H2K on the other hand has a lot to prove… overall. They are a team that is notorious for underperforming when it mattered the most. They’re known for choking in playoffs. They’re known for their bad drafts and slow adaptation mid-series. Could this split be the difference? Will they actually be able to perform up to their level and represent Europe at Worlds? We cannot know for certain, however they are looking like a Top 3 team at the moment. Much better than any team ranked beneath them, and never strong enough to take down a team above.

G2 eSports had an insanely close series against Splyce. They played better in clutch moments, and paired with their experience were able to emerge victorious. They’re still a phenomenal team, they’re just having trouble finding their identity post-MSI, and to be fair it’s taking them longer than most expected.

H2K had the opportunity to enter the playoffs with a lot of hype, however it all went through the windows after they got dismantled by the Unicorns of Love in the very last week of the regular season. It wasn’t a pretty sight, so looking ahead we simply can’t know for certain what to expect from them. If anything they looked extremely focused and eager to play at the highest level. They too, much like G2 eSports, know that a seed at Worlds is within their reach.

Regardless, G2 eSports simply have a phenomenal track record in Best of 5 series, and this time that sentiment should ring true as well. They adapt too fast, and they only have a single opponent to prepare for. They know H2K’s playstyle inside and out, and seeing how neither team changed much over the regular season, this series shouldn’t bring anything new or surprising.

It won’t be easy, and it probably won’t look good but G2 eSports should be able to take it in the end.

Winner: G2 eSports, 1.80 (odds @ Betway)

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NA LCS – 2017 Summer Split – Playoffs Semifinals Preview, Betting Tips & Odds

August 23rd, 2017

Photo: Riot Games

The playoffs have never been this close and we are in for a real treat this weekend as we get to watch two premier matchups.

Let’s dive deeper into analysis.

Immortals vs. CLG

Immortals are entering the playoffs on a high note. While many are still reserved due to the organization’s history of choking when it mattered the most, this is the first time this team managed to perform on the highest level without star players. They win through teamwork, smart play and great coordination. They’re always on the same page and it shows in key moments. They were on fire for the last week of the regular season. Every time they played on the stage it looked effortless. Every game they played was a statement, and even though they failed to end the season as the number one team, they’re entering the semifinals with their heads held high as they know that they performed at the highest possible level.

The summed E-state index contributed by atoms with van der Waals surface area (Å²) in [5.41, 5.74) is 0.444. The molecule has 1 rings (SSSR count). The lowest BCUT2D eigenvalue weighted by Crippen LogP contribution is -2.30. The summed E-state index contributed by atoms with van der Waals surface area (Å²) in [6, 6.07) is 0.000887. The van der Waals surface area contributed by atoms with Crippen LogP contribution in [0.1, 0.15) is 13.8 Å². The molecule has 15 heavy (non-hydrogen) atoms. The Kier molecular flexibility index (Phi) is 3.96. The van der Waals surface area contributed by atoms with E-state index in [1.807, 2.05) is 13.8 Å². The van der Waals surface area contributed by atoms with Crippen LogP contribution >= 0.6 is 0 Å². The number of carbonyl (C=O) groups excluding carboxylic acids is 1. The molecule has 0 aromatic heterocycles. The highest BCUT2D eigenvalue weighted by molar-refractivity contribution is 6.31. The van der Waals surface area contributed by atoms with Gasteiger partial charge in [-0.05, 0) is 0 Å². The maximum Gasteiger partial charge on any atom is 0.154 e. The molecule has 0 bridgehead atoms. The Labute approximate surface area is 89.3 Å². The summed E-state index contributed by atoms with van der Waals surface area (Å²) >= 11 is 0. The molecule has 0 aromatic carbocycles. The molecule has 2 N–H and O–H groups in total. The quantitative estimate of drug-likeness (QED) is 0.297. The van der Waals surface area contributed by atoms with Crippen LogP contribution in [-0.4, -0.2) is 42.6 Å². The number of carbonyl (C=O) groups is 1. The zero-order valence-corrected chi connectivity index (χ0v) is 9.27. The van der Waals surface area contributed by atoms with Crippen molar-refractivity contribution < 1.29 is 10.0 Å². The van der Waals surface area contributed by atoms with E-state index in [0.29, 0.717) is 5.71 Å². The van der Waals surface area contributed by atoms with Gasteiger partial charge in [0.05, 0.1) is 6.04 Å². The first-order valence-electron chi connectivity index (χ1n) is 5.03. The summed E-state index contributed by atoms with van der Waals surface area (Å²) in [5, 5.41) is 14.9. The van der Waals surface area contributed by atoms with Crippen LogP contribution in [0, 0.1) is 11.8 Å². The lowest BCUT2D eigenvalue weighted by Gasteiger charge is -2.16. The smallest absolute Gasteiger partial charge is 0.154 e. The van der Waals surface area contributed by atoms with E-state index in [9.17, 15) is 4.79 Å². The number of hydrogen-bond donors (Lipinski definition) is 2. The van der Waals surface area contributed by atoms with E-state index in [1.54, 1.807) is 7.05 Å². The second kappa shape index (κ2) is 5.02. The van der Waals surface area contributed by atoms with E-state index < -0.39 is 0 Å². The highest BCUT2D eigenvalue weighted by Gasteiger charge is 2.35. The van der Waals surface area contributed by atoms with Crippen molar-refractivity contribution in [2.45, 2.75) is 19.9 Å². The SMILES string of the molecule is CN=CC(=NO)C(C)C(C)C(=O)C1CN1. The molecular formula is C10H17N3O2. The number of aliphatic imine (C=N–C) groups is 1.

CLG on the other hand have a lot to be worried about. They will live to fight another day as they managed to best Team Envy in the quartefinals. Barely.

It was a slugfest from the very beginning, with CLG drafting late game team comps while Envy always went for early game power. We witnessed which strategy and playstyle prevailed in the end, however veteran experience and the ability to perform under pressure made a huge difference on the side of CLG.

They won, but they shouldn’t be too satisfied. They barely managed to win against the sixth and absolute worst team in playoffs. They were expected to steamroll NV but failed to do so. To be fair, NV exceeded all expectations. They fought to the very last breath, and even managed to individually outplay CLG on multiple occasions. In the end, the team that made less mistakes won. They have a lot of work in front of them and only a week’s time to prepare for arguably the best and cleanest team in North America.

To CLG’s credit, they persevered. They endured everything Envy threw at them and even managed to win the fourth and most important game from a deficit.

As for Immortals, thanks to their playoff bye they had a bonus week to recuperate and adapt to the meta. If that wasn’t enough they also had the opportunity to dissect CLG’s play against Team Envy which will surely allow them to come up with a solid gameplan.